“Significant questions remain as to whether U.S. courts will reliably permit IP holders to proceed with AI-focused IP infringement claims against potential offenders, or if patent-eligibility, inventorship, fair use, and other defenses will tip the scales towards trade secret protection.”
The National Security Commission on Artificial Intelligence (NSCAI) recently issued its Final Report outlining a strategy for the United States to “win” the artificial intelligence (AI) era. Critically, the Commission argues that the United States government is not currently organizing or investing to win the technology competition in AI against a committed competitor (i.e., China), nor is it prepared to defend against AI-enabled threats and rapidly adopt AI applications for national security purposes. In addition to the potential patent-eligibility and data ownership IP issues noted in the Report, other IP uncertainties unique to AI technology continue to persist, such as machine authorship and machine inventorship of valuable contributions. As part of the United States’ overall strategic interests in winning the AI era, the Commission recommends that the United States adopt IP policies to incentivize, expand, and protect AI and emerging technologies, as well as recognize IP as a national priority. But significant questions remain as to whether U.S. courts will reliably permit IP holders to proceed with AI-focused IP infringement claims against potential offenders, or if patent-eligibility, inventorship, fair use, and other defenses will tip the scales towards trade secret protection.
Uncertainties in IP Policy for AI Innovation
In chapter 12 of the Report, the Commission highlights how stringent patent eligibility requirements in U.S. courts and a lack of explicit legal protections for data have created uncertainty in IP protection for AI innovations, particularly with respect to patents.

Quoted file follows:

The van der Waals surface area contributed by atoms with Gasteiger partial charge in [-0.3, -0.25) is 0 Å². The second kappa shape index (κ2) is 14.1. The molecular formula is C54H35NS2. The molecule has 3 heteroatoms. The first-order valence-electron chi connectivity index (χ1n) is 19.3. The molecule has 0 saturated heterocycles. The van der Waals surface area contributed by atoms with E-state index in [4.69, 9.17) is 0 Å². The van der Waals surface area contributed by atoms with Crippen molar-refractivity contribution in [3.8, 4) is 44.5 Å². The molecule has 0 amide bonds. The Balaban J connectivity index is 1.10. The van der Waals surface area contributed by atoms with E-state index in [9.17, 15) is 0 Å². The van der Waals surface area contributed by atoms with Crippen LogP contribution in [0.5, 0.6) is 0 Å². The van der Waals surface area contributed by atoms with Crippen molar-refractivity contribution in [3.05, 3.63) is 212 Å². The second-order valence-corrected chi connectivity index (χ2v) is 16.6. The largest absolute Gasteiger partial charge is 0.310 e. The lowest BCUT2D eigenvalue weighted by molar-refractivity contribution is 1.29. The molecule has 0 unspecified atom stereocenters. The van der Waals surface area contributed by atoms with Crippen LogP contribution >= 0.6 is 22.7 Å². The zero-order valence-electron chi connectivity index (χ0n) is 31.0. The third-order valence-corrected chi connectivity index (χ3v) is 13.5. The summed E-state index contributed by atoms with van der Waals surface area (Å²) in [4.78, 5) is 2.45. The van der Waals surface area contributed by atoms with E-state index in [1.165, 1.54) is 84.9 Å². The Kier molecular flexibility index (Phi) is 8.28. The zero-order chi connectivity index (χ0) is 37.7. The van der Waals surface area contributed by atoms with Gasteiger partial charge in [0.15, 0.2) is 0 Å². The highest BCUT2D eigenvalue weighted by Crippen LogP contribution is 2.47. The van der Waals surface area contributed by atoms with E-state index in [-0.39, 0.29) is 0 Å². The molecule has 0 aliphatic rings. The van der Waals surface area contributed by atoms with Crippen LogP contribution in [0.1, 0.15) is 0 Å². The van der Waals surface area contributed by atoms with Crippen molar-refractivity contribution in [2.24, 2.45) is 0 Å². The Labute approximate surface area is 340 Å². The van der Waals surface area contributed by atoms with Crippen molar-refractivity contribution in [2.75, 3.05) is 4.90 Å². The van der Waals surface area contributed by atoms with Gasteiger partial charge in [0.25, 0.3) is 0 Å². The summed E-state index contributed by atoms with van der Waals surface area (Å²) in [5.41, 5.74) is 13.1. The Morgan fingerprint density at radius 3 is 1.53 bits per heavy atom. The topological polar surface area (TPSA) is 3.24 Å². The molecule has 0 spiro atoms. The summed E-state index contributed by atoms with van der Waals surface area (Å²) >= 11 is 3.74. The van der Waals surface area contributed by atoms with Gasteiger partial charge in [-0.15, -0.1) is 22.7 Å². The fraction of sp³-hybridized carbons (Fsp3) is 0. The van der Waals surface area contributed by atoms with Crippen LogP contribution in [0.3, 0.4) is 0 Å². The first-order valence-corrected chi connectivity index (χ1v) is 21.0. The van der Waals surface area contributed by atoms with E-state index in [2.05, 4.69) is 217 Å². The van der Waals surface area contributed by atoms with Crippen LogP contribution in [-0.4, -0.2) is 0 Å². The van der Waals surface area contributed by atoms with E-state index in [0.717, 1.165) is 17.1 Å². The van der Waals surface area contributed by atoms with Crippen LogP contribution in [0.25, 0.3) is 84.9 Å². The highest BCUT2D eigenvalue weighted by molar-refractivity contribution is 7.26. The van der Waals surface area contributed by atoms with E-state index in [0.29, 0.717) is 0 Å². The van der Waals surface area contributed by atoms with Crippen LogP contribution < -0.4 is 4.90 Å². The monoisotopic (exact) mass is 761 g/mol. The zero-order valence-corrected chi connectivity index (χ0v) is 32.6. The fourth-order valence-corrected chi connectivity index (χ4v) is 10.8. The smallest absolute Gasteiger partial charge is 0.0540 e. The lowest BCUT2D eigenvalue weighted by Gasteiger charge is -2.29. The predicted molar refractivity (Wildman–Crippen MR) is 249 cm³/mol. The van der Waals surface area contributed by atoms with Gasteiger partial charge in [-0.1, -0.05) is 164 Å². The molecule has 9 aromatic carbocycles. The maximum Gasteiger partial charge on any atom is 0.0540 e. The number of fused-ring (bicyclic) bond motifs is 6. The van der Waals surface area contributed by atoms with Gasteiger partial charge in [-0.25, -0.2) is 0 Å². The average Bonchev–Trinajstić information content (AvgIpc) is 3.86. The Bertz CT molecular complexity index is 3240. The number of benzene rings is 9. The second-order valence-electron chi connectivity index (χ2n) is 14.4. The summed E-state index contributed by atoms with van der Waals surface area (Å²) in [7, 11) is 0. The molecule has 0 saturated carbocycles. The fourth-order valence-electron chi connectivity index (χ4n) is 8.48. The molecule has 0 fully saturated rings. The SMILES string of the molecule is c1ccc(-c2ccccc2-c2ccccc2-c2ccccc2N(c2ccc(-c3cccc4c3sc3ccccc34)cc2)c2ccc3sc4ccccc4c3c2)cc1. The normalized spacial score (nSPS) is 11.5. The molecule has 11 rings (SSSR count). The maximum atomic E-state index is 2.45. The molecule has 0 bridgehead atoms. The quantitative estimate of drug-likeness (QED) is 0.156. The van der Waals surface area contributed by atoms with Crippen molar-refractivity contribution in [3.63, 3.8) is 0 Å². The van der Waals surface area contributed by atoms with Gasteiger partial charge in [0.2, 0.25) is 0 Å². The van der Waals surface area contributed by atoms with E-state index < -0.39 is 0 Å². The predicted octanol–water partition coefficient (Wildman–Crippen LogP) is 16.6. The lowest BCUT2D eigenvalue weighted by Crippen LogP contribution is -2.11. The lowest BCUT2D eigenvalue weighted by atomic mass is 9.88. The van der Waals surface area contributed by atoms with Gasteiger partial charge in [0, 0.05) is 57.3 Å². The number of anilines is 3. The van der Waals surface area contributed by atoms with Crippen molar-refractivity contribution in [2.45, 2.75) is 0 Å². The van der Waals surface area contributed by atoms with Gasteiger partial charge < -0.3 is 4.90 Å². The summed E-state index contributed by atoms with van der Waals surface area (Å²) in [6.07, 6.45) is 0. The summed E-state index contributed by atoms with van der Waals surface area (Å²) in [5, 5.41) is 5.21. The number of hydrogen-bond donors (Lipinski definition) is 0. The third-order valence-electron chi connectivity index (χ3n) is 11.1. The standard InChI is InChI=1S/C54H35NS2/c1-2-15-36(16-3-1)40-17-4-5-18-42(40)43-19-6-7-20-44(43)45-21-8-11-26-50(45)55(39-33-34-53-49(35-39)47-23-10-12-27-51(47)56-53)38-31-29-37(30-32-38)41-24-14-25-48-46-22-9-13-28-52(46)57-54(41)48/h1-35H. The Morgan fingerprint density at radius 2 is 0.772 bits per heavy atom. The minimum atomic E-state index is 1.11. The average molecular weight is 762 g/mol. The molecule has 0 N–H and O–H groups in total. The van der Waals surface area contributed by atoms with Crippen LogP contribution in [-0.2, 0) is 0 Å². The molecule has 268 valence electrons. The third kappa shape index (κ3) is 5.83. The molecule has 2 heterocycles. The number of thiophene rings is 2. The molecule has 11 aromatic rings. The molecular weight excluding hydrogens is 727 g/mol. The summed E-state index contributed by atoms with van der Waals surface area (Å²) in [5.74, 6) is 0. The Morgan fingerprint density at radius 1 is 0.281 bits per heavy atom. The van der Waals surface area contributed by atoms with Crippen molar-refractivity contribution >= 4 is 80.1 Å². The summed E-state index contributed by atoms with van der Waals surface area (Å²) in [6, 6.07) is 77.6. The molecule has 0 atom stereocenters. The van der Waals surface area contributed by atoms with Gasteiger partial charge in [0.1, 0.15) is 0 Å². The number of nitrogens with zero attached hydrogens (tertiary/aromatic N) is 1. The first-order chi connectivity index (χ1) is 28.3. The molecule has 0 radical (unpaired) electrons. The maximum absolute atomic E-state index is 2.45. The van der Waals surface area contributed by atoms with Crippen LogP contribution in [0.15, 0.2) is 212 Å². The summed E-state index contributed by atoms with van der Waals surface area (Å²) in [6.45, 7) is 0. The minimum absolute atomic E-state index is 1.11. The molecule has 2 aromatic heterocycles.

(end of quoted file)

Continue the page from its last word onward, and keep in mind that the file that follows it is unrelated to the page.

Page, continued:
By way of background, the United States Patent and Trademark Office (USPTO) revamped the patent eligibility requirements in 2019, resulting in a 44% decrease in uncertainty of patent examination concerning subject matter eligibility in the one year following the 2019 Revised Patent-Eligibility Guidance. U.S. courts, however, have only recently begun applying patent eligibility requirements to AI inventions—thus far with mixed results and continued uncertainty. See, e.g., Quad City Patent, LLC v. Zoosk, Inc., No. 20-cv-01996-JST (N.D. Cal. Nov. 3, 2020) (Opinion) (finding claims ineligible under Section 101). Accordingly, further guidance from the Supreme Court or a legislative effort to reform Section 101 may be necessary to ensure that AI innovators can not only obtain patent protection, but reliably enforce their patent rights in a U.S. court.
Moreover, the Commission’s observation regarding a lack of explicit legal protections for data echo recent sentiments from industry, as reflected in the USPTO’s October 2020 report on Public Views on Artificial Intelligence and Intellectual Property Policy. The USPTO observed that commentators “were nearly equally divided between the view that new intellectual property rights were necessary to address AI inventions and the belief that the current U.S. IP framework was adequate to address AI inventions.” While an appeal is currently pending in the U.S. District Court for the Eastern District of Virginia, last year the USPTO held that an inventor to a patent must be a natural person. The Copyright Office has similarly required human authorship for a copyrighted work. See, e.g., Compendium of U.S. Copyright Practices, § 306 (“The Human Authorship Requirement”). In addition, significant questions about the scope of copyright protection for certain types of software (i.e. “Application Programming Interfaces”) and the bounds of a fair-use defense are currently pending before the Supreme Court (Google LLC v. Oracle America Inc., No. 18-956). Accordingly, current IP policy potentially leaves certain discoveries and data output from machines outside the realm of patent or copyright protection.